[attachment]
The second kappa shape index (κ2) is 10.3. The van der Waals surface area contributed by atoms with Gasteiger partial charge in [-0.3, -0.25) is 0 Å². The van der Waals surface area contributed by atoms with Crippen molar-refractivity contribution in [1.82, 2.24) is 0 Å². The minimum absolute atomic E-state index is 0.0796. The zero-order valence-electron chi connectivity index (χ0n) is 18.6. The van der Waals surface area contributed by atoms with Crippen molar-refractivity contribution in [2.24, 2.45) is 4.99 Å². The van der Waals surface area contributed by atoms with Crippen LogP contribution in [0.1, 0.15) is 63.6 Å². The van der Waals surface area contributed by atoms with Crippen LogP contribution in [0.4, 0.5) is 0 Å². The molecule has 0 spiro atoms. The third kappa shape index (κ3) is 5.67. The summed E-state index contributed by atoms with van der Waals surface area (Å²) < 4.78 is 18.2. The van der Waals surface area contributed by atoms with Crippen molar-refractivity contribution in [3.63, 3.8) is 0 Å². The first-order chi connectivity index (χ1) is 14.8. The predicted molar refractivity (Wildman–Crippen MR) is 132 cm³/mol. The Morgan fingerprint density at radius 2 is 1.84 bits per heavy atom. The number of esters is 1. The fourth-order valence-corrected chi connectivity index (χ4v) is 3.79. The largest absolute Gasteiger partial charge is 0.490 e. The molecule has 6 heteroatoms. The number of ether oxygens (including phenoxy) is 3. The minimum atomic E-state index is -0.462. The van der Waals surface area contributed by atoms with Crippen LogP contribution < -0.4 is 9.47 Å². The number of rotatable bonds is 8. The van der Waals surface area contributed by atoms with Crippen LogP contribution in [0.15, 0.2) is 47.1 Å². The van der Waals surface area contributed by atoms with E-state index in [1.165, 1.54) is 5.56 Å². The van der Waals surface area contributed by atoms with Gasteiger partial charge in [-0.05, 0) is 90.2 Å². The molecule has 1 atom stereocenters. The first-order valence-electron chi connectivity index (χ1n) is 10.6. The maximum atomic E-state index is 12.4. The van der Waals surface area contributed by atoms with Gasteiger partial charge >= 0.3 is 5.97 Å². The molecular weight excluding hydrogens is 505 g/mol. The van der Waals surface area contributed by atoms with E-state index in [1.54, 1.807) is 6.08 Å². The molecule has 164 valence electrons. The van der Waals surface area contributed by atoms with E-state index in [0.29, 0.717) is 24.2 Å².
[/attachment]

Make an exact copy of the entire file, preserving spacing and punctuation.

The second kappa shape index (κ2) is 10.3. The van der Waals surface area contributed by atoms with Gasteiger partial charge in [-0.3, -0.25) is 0 Å². The van der Waals surface area contributed by atoms with Crippen molar-refractivity contribution in [1.82, 2.24) is 0 Å². The minimum absolute atomic E-state index is 0.0796. The zero-order valence-electron chi connectivity index (χ0n) is 18.6. The van der Waals surface area contributed by atoms with Crippen molar-refractivity contribution in [2.24, 2.45) is 4.99 Å². The van der Waals surface area contributed by atoms with Crippen LogP contribution in [0.1, 0.15) is 63.6 Å². The van der Waals surface area contributed by atoms with Crippen LogP contribution in [0.4, 0.5) is 0 Å². The molecule has 0 spiro atoms. The third kappa shape index (κ3) is 5.67. The summed E-state index contributed by atoms with van der Waals surface area (Å²) < 4.78 is 18.2. The van der Waals surface area contributed by atoms with Crippen molar-refractivity contribution in [3.63, 3.8) is 0 Å². The first-order chi connectivity index (χ1) is 14.8. The predicted molar refractivity (Wildman–Crippen MR) is 132 cm³/mol. The Morgan fingerprint density at radius 2 is 1.84 bits per heavy atom. The number of esters is 1. The fourth-order valence-corrected chi connectivity index (χ4v) is 3.79. The largest absolute Gasteiger partial charge is 0.490 e. The molecule has 6 heteroatoms. The number of ether oxygens (including phenoxy) is 3. The minimum atomic E-state index is -0.462. The van der Waals surface area contributed by atoms with Crippen LogP contribution < -0.4 is 9.47 Å². The number of rotatable bonds is 8. The van der Waals surface area contributed by atoms with Crippen LogP contribution in [0.15, 0.2) is 47.1 Å². The van der Waals surface area contributed by atoms with E-state index in [1.165, 1.54) is 5.56 Å². The van der Waals surface area contributed by atoms with Gasteiger partial charge in [-0.05, 0) is 90.2 Å². The molecule has 1 atom stereocenters. The first-order valence-electron chi connectivity index (χ1n) is 10.6. The maximum atomic E-state index is 12.4. The van der Waals surface area contributed by atoms with Gasteiger partial charge >= 0.3 is 5.97 Å². The molecular weight excluding hydrogens is 505 g/mol. The van der Waals surface area contributed by atoms with E-state index in [1.54, 1.807) is 6.08 Å². The molecule has 164 valence electrons. The van der Waals surface area contributed by atoms with E-state index in [0.29, 0.717) is 24.2 Å².